Marvel Races Against Time Amid “Fatigue” Storm: Can the World’s Most Famous Cinematic Universe Be Saved?

Just over a year ago, Ant-Man and the Wasp: Quantumania was set to take Marvel Studios to the next level. A new villain was going to be introduced, setting the stage for several years’ worth of storytelling. And the movie itself was a giant-sizing of a franchise that was previously modest in scope. Instead, the Peyton Reed-directed movie heralded a year’s worth of missteps, box office blunders and PR nightmares. It was all uncharted territory for Marvel, which had steadily been generating box office gold for 15 years.

Marvel is quietly restructuring the Cinematic Universe

But the Disney division is in the midst of a pretty darn good February, all things considered, despite the general gloom that surrounds the superhero genre as of late. The Super Bowl trailer for Deadpool & Wolverine became the most-watched trailer of all time, with 365 million views in 24 hours. Yes, Disney’s math includes the 123 million people who tuned in for the game, which included just 30 seconds of the trailer, but Super Bowl fudging or not, the clip’s reach was an encouraging number for a studio whose last movie, The Marvels, became the lowest-grossing in the MCU’s 33-film run, hitting just $206 million globally.

Next came the Valentine’s Day unveiling of the cast of The Fantastic Four — Pedro Pascal, Vanessa Kirby, Ebon Moss-Bachrach and Joseph Quinn, coupled with retro art teasing a 1960s setting for the movie. (The Fantastic Four are a cornerstone of the Marvel mythos, with writer Stan Lee and artist Jack Kirby introducing the team in 1961’s Fantastic Four No. 1, the comic that would initiate the Marvel Universe, so the symbolic launch of the new team carries a lot of weight for the film division. This will be the third incarnation of the Fantastic Four to hit the big screen, not counting the infamous Roger Corman version.)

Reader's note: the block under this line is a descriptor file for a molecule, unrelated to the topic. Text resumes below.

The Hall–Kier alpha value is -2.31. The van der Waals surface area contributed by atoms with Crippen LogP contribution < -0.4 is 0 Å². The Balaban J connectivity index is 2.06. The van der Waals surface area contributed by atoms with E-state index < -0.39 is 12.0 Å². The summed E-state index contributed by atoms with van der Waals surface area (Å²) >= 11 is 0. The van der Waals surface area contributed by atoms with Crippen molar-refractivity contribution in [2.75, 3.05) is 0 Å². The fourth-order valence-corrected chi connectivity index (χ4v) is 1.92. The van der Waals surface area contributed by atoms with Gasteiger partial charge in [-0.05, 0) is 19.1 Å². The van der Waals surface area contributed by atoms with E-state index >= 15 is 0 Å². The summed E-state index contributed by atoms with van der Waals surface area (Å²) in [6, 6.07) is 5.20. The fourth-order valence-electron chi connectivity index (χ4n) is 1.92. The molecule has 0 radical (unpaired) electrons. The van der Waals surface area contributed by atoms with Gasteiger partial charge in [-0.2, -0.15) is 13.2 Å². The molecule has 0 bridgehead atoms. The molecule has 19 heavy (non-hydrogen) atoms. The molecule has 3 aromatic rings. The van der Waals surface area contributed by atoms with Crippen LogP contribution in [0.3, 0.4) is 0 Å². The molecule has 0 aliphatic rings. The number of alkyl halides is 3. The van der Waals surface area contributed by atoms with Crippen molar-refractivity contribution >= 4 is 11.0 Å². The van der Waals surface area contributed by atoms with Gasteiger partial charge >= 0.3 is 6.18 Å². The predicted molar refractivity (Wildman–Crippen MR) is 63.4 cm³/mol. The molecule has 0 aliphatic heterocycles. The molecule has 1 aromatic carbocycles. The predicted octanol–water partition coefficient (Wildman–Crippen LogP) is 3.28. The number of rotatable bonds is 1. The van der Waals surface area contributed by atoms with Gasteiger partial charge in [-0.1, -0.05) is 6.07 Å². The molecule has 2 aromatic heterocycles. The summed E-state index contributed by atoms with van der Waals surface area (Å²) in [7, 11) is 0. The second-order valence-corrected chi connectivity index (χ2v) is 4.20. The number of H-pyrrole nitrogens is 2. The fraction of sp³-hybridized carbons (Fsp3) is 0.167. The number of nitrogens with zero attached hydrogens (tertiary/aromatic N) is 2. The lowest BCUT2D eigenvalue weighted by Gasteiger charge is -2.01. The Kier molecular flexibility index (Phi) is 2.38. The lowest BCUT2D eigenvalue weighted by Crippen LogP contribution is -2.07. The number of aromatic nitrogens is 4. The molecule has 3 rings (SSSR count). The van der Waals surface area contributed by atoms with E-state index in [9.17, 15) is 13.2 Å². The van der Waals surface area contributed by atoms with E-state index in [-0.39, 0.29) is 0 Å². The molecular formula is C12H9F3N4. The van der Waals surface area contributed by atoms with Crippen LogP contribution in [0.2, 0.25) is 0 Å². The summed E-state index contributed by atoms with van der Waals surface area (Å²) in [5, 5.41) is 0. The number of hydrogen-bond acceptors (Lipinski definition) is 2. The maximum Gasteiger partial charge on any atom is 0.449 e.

A day later, Marvel launched the trailer for X-Men ’97, a revival of the 1990s cartoon that debuts in March. The trailer set an internal Disney record as the biggest launch for an animated series on Disney+, ahead of other Marvel shows such as What If …? and any animated Star Wars series.

These public-facing moves come as studio boss Kevin Feige recalibrates the creative direction behind the scenes. Early in February, the company completed reshoots for Agatha: Darkhold Diaries, the WandaVision spinoff starring Kathryn Hahn that is expected to hit Disney+ this fall. The company usually budgets five days of reshoots into the schedule, but the studio completed the work in just one, fueling a sunny outlook around the show internally, according to sources associated with the series.

The studio also quietly hired Eric Pearson to polish the script for Fantastic Four, which will shoot this summer in London. Pearson is a company stalwart who worked on Thor: Ragnarok and Black Widow and has a reputation for taking projects over the finish line. The stakes for that movie are high, as the studio is still searching for characters and actors who can carry its universe forward after the exits of Robert Downey Jr. and Chris Evans.

Marvel also hired Joanna Calo, the showrunner of acclaimed FX series The Bear, to work on the script for Thunderbolts, The Hollywood Reporter has learned. The film will begin shooting in March in Atlanta. Her hiring adds a flair of prestige to the project, which stars Florence Pugh and — according to a source who has read previous drafts of the script — centers on villains and antiheroes going on a mission that was supposed to end with their deaths.